Architectural Profile: Cottage Architecture

Architectural Profile: Cottage Architecture

Is there anything more charming than a cottage? One of the most universally beloved styles of architecture worldwide, the cottage has a rich history. These versatile and cozy dwellings have long been coveted as individual homes as well as guest houses attached to larger estates.
The cottage has a rich and interesting history. Originally, cottages were the homes of cottagers (also called cotters or bordars) in feudal England. Cotters and their families lived in small houses on a nobleman’s land. In return for the cottage, they would render a service to his estate.
The words cottage and bungalow are used interchangeably, but they are actually two different styles with distinct features. Tiny homes are rising in popularity and might be called “cottages” but though tiny homes and cottages are both small, there are big differences.
So, what exactly is cottage architecture? How are cottages different from bungalows or tiny homes? And is there more than one style of cottage?


A cottage is a small home, typically 600 to 1,000 square feet in size, though modern cottages are trending larger, up to 2,200 square feet. Cozy and usually single-story, cottages are often used as guest houses on larger estates, or as vacation homes. Cottages can be found in the countryside, in residential areas, in the mountains, or at the seashore.
Cottages can be built in many different architectural styles. Sometimes cottages are confused with bungalows, but the bungalow is actually a specific style of architecture that originated in India during British colonial rule. A “cottage” is simply a small house and isn’t associated with any one particular architectural style.
A cottage normally has two to three bedrooms, and usually a small loft-like room on the upper floor that has a sloping roof and adds to the charm of the style. The exterior features of the cottage are often very detailed, with arches, decorative trim, and other statement elements. Round or diamond-shaped windows are common.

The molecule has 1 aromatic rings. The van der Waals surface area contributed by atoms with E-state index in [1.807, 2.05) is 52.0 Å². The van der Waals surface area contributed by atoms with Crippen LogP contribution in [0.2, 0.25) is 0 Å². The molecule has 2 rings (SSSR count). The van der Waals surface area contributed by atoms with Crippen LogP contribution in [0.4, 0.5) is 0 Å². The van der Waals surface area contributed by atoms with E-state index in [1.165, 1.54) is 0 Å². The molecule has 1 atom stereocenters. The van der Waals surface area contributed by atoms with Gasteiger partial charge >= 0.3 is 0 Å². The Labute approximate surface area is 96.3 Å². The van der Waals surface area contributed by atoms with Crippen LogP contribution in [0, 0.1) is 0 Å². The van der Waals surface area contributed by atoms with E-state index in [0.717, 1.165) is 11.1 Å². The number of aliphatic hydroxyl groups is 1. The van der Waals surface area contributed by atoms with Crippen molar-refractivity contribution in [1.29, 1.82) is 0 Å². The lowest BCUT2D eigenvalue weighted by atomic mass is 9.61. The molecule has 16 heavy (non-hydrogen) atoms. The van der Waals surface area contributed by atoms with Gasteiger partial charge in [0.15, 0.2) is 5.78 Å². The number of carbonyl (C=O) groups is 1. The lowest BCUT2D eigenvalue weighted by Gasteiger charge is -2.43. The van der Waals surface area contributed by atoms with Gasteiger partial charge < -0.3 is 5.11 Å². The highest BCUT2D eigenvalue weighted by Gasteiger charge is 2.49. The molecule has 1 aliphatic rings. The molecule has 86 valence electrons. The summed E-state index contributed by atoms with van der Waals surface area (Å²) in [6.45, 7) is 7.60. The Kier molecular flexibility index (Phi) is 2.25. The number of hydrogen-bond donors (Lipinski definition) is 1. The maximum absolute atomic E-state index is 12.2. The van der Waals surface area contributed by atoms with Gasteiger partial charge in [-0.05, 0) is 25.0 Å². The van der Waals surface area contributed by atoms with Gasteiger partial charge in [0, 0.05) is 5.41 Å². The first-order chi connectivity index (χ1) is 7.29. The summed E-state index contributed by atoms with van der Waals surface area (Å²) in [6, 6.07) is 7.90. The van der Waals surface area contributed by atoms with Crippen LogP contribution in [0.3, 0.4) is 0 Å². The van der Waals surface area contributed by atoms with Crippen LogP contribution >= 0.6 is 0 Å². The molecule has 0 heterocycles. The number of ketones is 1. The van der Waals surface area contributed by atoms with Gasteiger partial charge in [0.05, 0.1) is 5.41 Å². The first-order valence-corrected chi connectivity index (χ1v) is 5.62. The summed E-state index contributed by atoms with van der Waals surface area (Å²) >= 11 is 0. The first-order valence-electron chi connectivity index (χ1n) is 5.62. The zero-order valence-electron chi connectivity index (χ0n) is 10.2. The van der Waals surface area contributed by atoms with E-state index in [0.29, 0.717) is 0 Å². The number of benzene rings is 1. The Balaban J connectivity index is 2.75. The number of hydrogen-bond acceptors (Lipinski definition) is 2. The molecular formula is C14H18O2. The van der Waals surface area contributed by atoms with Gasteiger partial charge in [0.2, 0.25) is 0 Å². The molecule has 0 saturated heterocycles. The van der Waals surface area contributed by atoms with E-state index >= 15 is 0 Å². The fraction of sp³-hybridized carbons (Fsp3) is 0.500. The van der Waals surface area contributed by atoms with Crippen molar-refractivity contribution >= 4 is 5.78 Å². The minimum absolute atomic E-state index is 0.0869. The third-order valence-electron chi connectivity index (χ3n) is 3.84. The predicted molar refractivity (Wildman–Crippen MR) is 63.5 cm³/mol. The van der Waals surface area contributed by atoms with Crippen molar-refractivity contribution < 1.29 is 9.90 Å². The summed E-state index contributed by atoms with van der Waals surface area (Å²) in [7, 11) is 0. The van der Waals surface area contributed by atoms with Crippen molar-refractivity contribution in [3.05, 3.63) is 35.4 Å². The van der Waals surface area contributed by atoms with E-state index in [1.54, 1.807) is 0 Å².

Cottage design typically favors an asymmetrical appearance, often with a large front door and prominent chimney piece. These oversized elements contribute to the “cute” appearance of the cottage. In general, cottages blend well with their surroundings. For example, a cottage on the beach might be built with wood siding and painted in pastels, while a mountain cottage would feature stone or logs in the design. A cottage looks like part of its environment.


On the inside, cottages usually have open floor plans with a central room. The prominent chimney acts as a centerpiece to the room, and the design favors efficiency and comfort.
Despite the openness of the design, there are often “nooks and crannies” and secluded spots to read or relax. Eating areas are usually connected to the main room, encouraging casual rather than formal dining. Small porches and gardens are also a staple of this style.
The decor of a cottage usually reflects the personality of the owner. Decor features eclectic pieces that match the style of the exterior and / or landscape, and often has sentimental value. It’s common to see cottage interiors with natural colors and textiles, and hardwood floors.

Common Types of Cottage Architecture

  • Vintage: this cottage will have a “retro” feel, decorated with shabby chic decor and flea-market finds.

  • Coastal: a cottage that is near the ocean or bay, and features coastal interior design.

  • Southern: a charming version of the cottage style, usually graced with gardens and comfortable interior areas for sitting and entertaining.

  • English: the classic cottage, this might have a thatched roof or stone features, or a more modern English countryside feel.

  • Country: the word “rustic” is applicable to this type of cottage style, and this cottage typically feels like an idyllic country home.

  • French: the French cottage is romantic and provincial, with elegant interiors, florals, and a sense of old mixed with new.

Are you thinking of owning a beautiful cottage? There are many options here in the Bay Area. I can give you insight on the area and answer any questions you may have. Feel free to get in touch anytime!

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